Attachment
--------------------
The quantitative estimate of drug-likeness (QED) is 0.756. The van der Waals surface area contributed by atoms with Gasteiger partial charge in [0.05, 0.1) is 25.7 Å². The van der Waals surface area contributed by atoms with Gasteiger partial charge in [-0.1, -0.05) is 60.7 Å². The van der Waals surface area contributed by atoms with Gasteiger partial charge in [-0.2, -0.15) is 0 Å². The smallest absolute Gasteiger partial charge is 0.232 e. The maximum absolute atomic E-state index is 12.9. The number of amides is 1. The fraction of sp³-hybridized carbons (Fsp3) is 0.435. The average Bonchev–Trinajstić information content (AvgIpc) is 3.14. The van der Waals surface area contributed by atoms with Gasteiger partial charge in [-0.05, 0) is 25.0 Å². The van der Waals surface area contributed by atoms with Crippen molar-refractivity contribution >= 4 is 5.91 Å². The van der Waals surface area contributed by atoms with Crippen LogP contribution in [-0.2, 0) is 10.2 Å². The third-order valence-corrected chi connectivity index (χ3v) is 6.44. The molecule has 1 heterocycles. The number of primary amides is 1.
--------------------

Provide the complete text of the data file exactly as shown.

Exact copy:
The quantitative estimate of drug-likeness (QED) is 0.756. The van der Waals surface area contributed by atoms with Gasteiger partial charge in [0.05, 0.1) is 25.7 Å². The van der Waals surface area contributed by atoms with Gasteiger partial charge in [-0.1, -0.05) is 60.7 Å². The van der Waals surface area contributed by atoms with Gasteiger partial charge in [-0.2, -0.15) is 0 Å². The smallest absolute Gasteiger partial charge is 0.232 e. The maximum absolute atomic E-state index is 12.9. The number of amides is 1. The fraction of sp³-hybridized carbons (Fsp3) is 0.435. The average Bonchev–Trinajstić information content (AvgIpc) is 3.14. The van der Waals surface area contributed by atoms with Gasteiger partial charge in [-0.05, 0) is 25.0 Å². The van der Waals surface area contributed by atoms with Crippen molar-refractivity contribution >= 4 is 5.91 Å². The van der Waals surface area contributed by atoms with Crippen LogP contribution in [-0.2, 0) is 10.2 Å². The third-order valence-corrected chi connectivity index (χ3v) is 6.44. The molecule has 1 heterocycles. The number of primary amides is 1.